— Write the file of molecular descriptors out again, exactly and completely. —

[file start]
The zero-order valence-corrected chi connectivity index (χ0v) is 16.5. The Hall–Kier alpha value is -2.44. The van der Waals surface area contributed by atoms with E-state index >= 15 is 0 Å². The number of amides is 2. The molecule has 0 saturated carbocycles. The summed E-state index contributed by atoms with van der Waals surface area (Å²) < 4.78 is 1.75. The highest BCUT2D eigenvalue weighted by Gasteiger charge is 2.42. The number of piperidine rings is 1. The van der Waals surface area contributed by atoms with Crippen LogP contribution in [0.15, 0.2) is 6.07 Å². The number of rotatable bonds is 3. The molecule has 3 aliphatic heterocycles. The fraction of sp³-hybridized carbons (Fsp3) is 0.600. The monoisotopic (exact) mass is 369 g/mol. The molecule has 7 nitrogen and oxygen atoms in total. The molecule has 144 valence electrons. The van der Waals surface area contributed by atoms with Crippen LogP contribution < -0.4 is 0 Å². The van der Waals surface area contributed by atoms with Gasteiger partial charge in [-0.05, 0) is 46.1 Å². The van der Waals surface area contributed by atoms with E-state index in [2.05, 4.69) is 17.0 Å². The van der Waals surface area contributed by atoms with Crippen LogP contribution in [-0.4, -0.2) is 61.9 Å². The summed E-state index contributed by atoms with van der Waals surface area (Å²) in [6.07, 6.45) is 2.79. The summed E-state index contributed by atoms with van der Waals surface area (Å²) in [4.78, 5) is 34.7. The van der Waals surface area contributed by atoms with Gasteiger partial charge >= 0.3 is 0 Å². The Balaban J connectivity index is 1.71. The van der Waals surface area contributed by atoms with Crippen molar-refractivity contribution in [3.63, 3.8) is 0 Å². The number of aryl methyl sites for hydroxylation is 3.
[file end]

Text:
The zero-order valence-corrected chi connectivity index (χ0v) is 16.5. The Hall–Kier alpha value is -2.44. The van der Waals surface area contributed by atoms with E-state index >= 15 is 0 Å². The number of amides is 2. The molecule has 0 saturated carbocycles. The summed E-state index contributed by atoms with van der Waals surface area (Å²) < 4.78 is 1.75. The highest BCUT2D eigenvalue weighted by Gasteiger charge is 2.42. The number of piperidine rings is 1. The van der Waals surface area contributed by atoms with Crippen LogP contribution in [0.15, 0.2) is 6.07 Å². The number of rotatable bonds is 3. The molecule has 3 aliphatic heterocycles. The fraction of sp³-hybridized carbons (Fsp3) is 0.600. The monoisotopic (exact) mass is 369 g/mol. The molecule has 7 nitrogen and oxygen atoms in total. The molecule has 144 valence electrons. The van der Waals surface area contributed by atoms with Crippen LogP contribution < -0.4 is 0 Å². The van der Waals surface area contributed by atoms with Gasteiger partial charge in [-0.05, 0) is 46.1 Å². The van der Waals surface area contributed by atoms with E-state index in [2.05, 4.69) is 17.0 Å². The van der Waals surface area contributed by atoms with Crippen LogP contribution in [-0.4, -0.2) is 61.9 Å². The summed E-state index contributed by atoms with van der Waals surface area (Å²) in [6.07, 6.45) is 2.79. The summed E-state index contributed by atoms with van der Waals surface area (Å²) in [4.78, 5) is 34.7. The van der Waals surface area contributed by atoms with Gasteiger partial charge >= 0.3 is 0 Å². The Balaban J connectivity index is 1.71. The van der Waals surface area contributed by atoms with Crippen molar-refractivity contribution in [3.63, 3.8) is 0 Å². The number of aryl methyl sites for hydroxylation is 3.